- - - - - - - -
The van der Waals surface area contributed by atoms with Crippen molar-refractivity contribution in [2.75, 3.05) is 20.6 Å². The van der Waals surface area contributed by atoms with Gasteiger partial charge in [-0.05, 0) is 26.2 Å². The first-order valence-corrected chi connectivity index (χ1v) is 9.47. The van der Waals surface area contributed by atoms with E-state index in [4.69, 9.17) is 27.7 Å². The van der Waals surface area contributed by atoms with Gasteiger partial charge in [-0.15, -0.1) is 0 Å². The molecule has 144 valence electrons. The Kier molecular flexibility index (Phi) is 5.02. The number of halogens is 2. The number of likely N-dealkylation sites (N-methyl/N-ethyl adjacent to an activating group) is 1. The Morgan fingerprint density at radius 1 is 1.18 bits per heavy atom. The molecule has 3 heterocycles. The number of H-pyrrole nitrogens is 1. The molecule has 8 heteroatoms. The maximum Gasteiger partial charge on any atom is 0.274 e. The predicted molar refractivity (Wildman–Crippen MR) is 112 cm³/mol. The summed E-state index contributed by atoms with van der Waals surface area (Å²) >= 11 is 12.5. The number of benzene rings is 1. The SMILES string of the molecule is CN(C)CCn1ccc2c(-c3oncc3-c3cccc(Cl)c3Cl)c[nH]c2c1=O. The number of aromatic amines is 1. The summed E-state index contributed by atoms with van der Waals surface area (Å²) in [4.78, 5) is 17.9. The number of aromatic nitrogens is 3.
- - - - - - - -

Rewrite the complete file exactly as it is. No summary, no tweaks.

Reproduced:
The van der Waals surface area contributed by atoms with Crippen molar-refractivity contribution in [2.75, 3.05) is 20.6 Å². The van der Waals surface area contributed by atoms with Gasteiger partial charge in [-0.05, 0) is 26.2 Å². The first-order valence-corrected chi connectivity index (χ1v) is 9.47. The van der Waals surface area contributed by atoms with E-state index in [4.69, 9.17) is 27.7 Å². The van der Waals surface area contributed by atoms with Gasteiger partial charge in [-0.15, -0.1) is 0 Å². The molecule has 144 valence electrons. The Kier molecular flexibility index (Phi) is 5.02. The number of halogens is 2. The number of likely N-dealkylation sites (N-methyl/N-ethyl adjacent to an activating group) is 1. The Morgan fingerprint density at radius 1 is 1.18 bits per heavy atom. The molecule has 3 heterocycles. The number of H-pyrrole nitrogens is 1. The molecule has 8 heteroatoms. The maximum Gasteiger partial charge on any atom is 0.274 e. The predicted molar refractivity (Wildman–Crippen MR) is 112 cm³/mol. The summed E-state index contributed by atoms with van der Waals surface area (Å²) >= 11 is 12.5. The number of benzene rings is 1. The SMILES string of the molecule is CN(C)CCn1ccc2c(-c3oncc3-c3cccc(Cl)c3Cl)c[nH]c2c1=O. The number of aromatic amines is 1. The summed E-state index contributed by atoms with van der Waals surface area (Å²) in [4.78, 5) is 17.9. The number of aromatic nitrogens is 3.